Jurassic Park – SNES
The SNES Jurassic Park version takes us back to the top-down view but does its own thing compared to the NES version. Here, Grant uses multiple weapons, which are handily scattered around the map. Once again, you explore a large open map, shooting at dinosaurs and completing objectives. What stands out in this game is when you enter buildings, you move into a first-person perspective, which was quite uncommon even when this game was released. These scenes see you very clunkily exploring various corridors and shooting dinosaurs while looking for computers to activate. It looks pretty cool, but when a dinosaur starts nibbling on your ear, it takes Grant ages to turn around to deal with the problem. I preferred this to the NES game, but it didn’t win me over as much as the Mega Drive one. What can I say? I’m a Sega gamer.
Jurassic Park 2 The Chaos Continues – SNES
Now, we head into sequel territory. So, these last three games are not based on the second film. Basically, we are still focusing only on the first film. The film was such a runaway hit it got a video game sequel. The second SNES game, Jurassic Park 2, is a simple 2D run-and-gun platformer. This time, you are a marine sent to the island to take it over.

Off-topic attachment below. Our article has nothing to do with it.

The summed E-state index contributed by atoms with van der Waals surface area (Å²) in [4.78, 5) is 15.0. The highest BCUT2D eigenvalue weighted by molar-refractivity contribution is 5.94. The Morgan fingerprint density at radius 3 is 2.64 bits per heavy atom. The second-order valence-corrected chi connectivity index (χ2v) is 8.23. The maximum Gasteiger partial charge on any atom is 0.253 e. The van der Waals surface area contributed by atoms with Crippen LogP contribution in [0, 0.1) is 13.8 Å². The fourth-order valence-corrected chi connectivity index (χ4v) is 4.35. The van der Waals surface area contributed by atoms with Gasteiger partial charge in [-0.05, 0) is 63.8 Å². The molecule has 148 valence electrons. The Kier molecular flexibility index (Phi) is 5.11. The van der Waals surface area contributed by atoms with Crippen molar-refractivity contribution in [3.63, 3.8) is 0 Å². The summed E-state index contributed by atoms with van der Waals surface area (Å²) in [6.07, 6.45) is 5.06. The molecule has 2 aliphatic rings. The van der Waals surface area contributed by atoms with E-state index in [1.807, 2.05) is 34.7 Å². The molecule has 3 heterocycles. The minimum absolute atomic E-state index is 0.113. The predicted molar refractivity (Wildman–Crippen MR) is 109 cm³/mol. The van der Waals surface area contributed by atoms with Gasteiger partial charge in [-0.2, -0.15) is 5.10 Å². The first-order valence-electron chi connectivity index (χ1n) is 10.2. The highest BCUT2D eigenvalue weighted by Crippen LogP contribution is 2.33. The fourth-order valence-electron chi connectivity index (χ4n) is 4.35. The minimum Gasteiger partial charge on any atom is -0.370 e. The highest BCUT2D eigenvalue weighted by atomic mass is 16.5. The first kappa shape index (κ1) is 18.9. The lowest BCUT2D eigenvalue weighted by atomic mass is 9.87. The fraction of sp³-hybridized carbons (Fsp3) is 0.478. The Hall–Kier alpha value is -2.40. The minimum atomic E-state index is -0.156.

A much simpler approach to the first SNES, you have a selection of simple missions to complete, which you can tackle in any order you fancy. You have multiple weapons at your disposal and various dinosaurs to take on, including the odd giant insect not even featured in the films. The most appealing part for some players is it can be enjoyed with two players in local co-op. So both of you can get eaten together. But at least have some fun doing it.
Jurassic Park 2 – Game Boy
The second GameBoy game has its own unique design. This is another 2D shooter platformer; only you’re playing Alan Grant again. Grant seems to have it in for these dinosaurs this time as he walks and jumps through the levels, shooting any dinosaur that even gives him a funny look. It’s a very simple design but it gets the job done, and I had a lot of fun with it.
Jurassic Park Rampage Edition – Mega Drive